Just in case I don't have to ask there, I have one more question for here.  How exactly does TC check against Mercurial repositories to see if there are any changes made?  Under Parabuild (which does not natively support Mercurial but does support generic VCS manipulation) we have our own scripts which need to check against a repo's RSS feed in order to see if there are new changes made.  One of the nice things about this is that the whole process is transparent to us, the not-so-nice thing being that we are the ones who needed to build and still maintain the scripts.

Thanks again for the fast response!  Much appreciated.

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Dave,

Is there any way to tell the server how it should connect to the Mercurial repository and make that a separate method of calling than the way I want my agent to call it?

Unfortunately, no. Currently, TeamCity uses the same settings to reach for repositories from both server and agents. Feel free to file a feature request on this.

Is there a way to make the checkout rules do what I need for a Mercurial repository; whether it be by allowing the VCS Root to seem connectable to the repo's parent directory or by "peeling back" what it thinks it's trying to check out and redirect to a different, specified repository.

I am afraid that checkout rules won't probably help here. Their meaning (at least currently) is filtering of the changes, while the main operations are performed with the whole repository in mind (e.g. your repositories will proabbly have different sequence of revisions while VCS root in TeamCity should have a single revision meaning).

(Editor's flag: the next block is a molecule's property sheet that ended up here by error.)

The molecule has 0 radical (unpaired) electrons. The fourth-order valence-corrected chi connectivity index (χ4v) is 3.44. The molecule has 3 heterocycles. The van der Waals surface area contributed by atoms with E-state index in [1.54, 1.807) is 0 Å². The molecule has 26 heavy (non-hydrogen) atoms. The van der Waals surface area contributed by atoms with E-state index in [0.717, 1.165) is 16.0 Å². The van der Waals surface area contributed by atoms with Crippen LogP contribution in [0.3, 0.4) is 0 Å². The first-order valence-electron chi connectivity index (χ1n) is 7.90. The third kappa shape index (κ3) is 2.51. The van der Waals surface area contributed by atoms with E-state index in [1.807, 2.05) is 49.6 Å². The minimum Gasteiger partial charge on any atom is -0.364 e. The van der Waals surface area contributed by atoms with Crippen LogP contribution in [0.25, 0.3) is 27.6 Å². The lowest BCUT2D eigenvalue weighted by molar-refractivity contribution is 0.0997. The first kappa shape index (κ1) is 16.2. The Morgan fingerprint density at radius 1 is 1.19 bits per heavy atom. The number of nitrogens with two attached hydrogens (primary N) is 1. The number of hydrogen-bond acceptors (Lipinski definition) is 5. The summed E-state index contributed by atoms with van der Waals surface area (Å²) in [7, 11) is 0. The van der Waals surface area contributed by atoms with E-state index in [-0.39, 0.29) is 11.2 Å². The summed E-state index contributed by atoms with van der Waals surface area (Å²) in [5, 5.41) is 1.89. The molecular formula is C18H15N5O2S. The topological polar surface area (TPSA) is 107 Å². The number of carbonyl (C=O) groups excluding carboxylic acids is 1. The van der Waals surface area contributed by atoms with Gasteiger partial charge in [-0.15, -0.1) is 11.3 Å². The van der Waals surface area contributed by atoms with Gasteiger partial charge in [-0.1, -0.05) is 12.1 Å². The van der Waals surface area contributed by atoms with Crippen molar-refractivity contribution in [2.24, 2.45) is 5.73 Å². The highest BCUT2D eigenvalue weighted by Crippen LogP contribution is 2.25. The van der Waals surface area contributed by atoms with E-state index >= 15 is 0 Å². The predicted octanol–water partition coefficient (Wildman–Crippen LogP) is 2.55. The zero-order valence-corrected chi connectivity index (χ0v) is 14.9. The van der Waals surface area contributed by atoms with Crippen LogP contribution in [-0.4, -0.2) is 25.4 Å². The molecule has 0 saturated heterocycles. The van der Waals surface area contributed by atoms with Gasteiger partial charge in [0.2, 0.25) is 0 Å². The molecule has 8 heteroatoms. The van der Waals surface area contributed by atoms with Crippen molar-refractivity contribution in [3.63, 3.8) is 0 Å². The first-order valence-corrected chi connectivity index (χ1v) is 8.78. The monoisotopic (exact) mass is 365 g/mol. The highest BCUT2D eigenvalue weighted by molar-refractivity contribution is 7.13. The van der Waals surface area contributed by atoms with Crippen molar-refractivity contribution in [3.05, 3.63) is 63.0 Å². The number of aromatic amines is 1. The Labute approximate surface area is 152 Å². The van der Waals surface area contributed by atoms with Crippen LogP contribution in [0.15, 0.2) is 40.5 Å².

However, we do consider using build configuration properties in a VCS root and if we figure out the technical bits, chances are the feature won't reach it's 2nd birthday in unfixed state :).

For now, it seems you need to use different VCS roots in different build configurations (TeamCity 5.1 EAP allows to attach new VCS roots to template-using build configurations).

Does the fact that Mercurial is technically a TC plug-in means I should be discussing its problems over in the plug-in forum?

No. The plugins forum is more for plugin writers and using TeamCity Java API.

How exactly does TC check against Mercurial repositories to see if there are any changes made?

The procedure is common for all VCS integrations in TeamCity. There is a Java plugin (it is actually open-source) that implements VCS integration TeamCIty API. The plugin uses hg executable to perform all the main operations and stores .hg directories on the server.
General procedure is that the plugin can tell TeamCity the current repository version and can provide the list of changes between certain revisions on TeamCity request. Also, plugin can serve the sources either as full or incremental "patch".